I was talking about rating shares, not viewers, Saje. Network viewers has dropped dramatically since 2002. If we can pull a 4 household share (what The Train Job got) on a Friday night, I think Fox would be ecstatic. By comparison TSCC got a 3.5 household share last Monday night.

[ edited by TamaraC on 2008-12-09 00:21 ]
And is in danger of cancellation.
Is it? I thought it was guaranteed 22 episodes.
TSCC got picked up for a full 22 ep order and is being moved to Fridays where expectations are lower. It may not get a third season, but getting a 2nd season at Fox is kind of a miracle.
People who already will be watching the show but who are not Neilsen families simply need to buy the download from Amazon's Unbox -- where I presume it will sell for the same $1.99 that the Terminator Sarah Connor Chronicles sell for -- in order to show that they are watching. I've been dropping 2 bucks on T:SCC for the past few weeks, and I'm pretty sure that's why Fox renewed it. Well, me and maybe some other reasons. But mainly me.
Is TSCC available on iTunes? Because if so--and then assuming DH will be too--then I wouldn't be surprised if I bought every episode when it came out. And then watched it. Also on my DVR, to get those numbers in.
Yes, Terminator: Sarah Connor Chronicles is also available on iTunes for the same price ($1.99) per episode. So presumably Dollhouse will be as well. I try to buy it within a day of the airing.
Saje, I'd never before heard of cod latin, so this article indirectly ended up teaching me an actual thing. Who'd a thunk it? (Although I do believe we'uns Yankees would refer to "Ix-nay on the ... inging-say" as Pig Latin.)

And yes, we would call me a "pedant" rather than some other words beginning with "ped."
Forget the pig Latin. You all need to speak double dutch, where my name is, and you need to say this out loud, Dayganaga Laygoraygence. When I was younger I could hold long conversations in this at high rates of speed, thereby fooling all adults in the area. Just saying.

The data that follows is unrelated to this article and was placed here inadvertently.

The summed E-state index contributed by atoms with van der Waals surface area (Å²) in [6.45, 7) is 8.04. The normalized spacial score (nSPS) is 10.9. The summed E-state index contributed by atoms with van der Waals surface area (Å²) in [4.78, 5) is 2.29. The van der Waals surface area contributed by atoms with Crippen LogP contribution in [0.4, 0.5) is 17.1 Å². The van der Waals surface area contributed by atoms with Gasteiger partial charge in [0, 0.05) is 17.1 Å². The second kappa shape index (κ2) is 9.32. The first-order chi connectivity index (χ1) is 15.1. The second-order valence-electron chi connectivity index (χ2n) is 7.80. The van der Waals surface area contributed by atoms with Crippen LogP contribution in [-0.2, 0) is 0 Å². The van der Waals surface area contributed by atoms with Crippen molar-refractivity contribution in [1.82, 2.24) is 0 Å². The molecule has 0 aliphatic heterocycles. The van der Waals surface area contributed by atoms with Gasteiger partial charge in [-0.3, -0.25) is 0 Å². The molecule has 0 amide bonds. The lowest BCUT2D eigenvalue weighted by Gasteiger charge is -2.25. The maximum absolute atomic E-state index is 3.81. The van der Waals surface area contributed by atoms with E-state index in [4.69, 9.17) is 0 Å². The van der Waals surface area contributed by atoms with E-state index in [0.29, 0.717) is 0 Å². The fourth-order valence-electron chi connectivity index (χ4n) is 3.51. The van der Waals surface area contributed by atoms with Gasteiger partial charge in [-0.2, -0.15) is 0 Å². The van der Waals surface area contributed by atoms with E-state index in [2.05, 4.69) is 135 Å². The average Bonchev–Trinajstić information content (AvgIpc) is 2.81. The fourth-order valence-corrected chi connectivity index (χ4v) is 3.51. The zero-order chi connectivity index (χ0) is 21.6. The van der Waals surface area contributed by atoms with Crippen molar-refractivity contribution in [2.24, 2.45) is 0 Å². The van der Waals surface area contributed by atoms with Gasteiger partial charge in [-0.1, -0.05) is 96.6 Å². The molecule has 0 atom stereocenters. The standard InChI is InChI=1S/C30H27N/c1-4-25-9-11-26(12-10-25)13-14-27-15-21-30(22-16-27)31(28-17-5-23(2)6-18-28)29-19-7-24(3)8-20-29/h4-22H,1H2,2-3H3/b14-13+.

I sincerely hope TSCC is okay, for I love it. But there was a lot of question about whether it would get its full order this year, and I am close to certain it will not make it to next year, but I really hope it does. The new add today, the young lady, is superb. Who the heck is she?
Seems to me Joss & Dollhouse are once gain breaking new ground and the old ground isn't sure exactly how it feels about that.

I can't recall another series that had so much hype plus so much access from the moment the concept was announced. Most of the shows that have become huge online hits were limited either (1) by starting before blogging and social networking and pennyante freelance online "journalists" could make this much of an impact or (2) by not making a big splash at their initial concept announcement so interest didn't really start to build until much closer to air date.

The closest to Dollhouse I can think of is Heroes. I joined one of about half a dozen forums 3 1/2 months before Heroes premiered and there were also several news and photo sites, but I don't recall anything like the frenzy over Dollhouse. Firefly, of course, had a lot of internet interest going before it premiered, but at that time old media's interest in the internet wasn't even a tenth of what it is now. Lost and BSG were the same. Of course, I'm a genre girl, so there may be some straight dramas or sitcoms that have achieved Dollhouse-like notoriety that I've missed. Anyone?

You know the new media people at every network and production house are paying attention to the frenzy over Dollhouse, even if its only peripherally. What happens with Dollhouse may well cause shifts in how the interwebs are used for both news and promotion, something like the lowered expectations after Snakes on a Plane underperformed its internet hype. I think Joss did a better job promoting Dr. Horrible (with our help, of course) than Fox is doing promoting Dollhouse. Maybe they should pay him a couple dollars more and make him a new media consultant? ;)
Correct me if I'm wrong and maybe this has been stated before but when Buffy started as a midseason replacement we did not have as much internet activity (if at all) tracking every step of the "supposed" development of the show and yet many people thought Buffy had no chance and look what happened!! I guess what I'm trying to say is, as wonderful a tool as the Web is, sometimes I feel like with all the scutiny and ability to track a show's development I feel at times it can sabotoge the joy of looking forward to a show by all the "supposed" knowledge of how a show is doing before it even gets on the air. Anyway, I hope that made sense..."All I am saying..is give Dollhouse a chance"...(music playing)lol

Or some time to grow! As I said before in another thread, I'm just grateful Joss & Eliza will be back on TV!!
Most civilians have never heard of Dollhouse or Joss Whedon and it's their eye balls we are discussing. I hope the promo's have an impact once they start running regularly. Maybe even generate some non-fanboy buzz.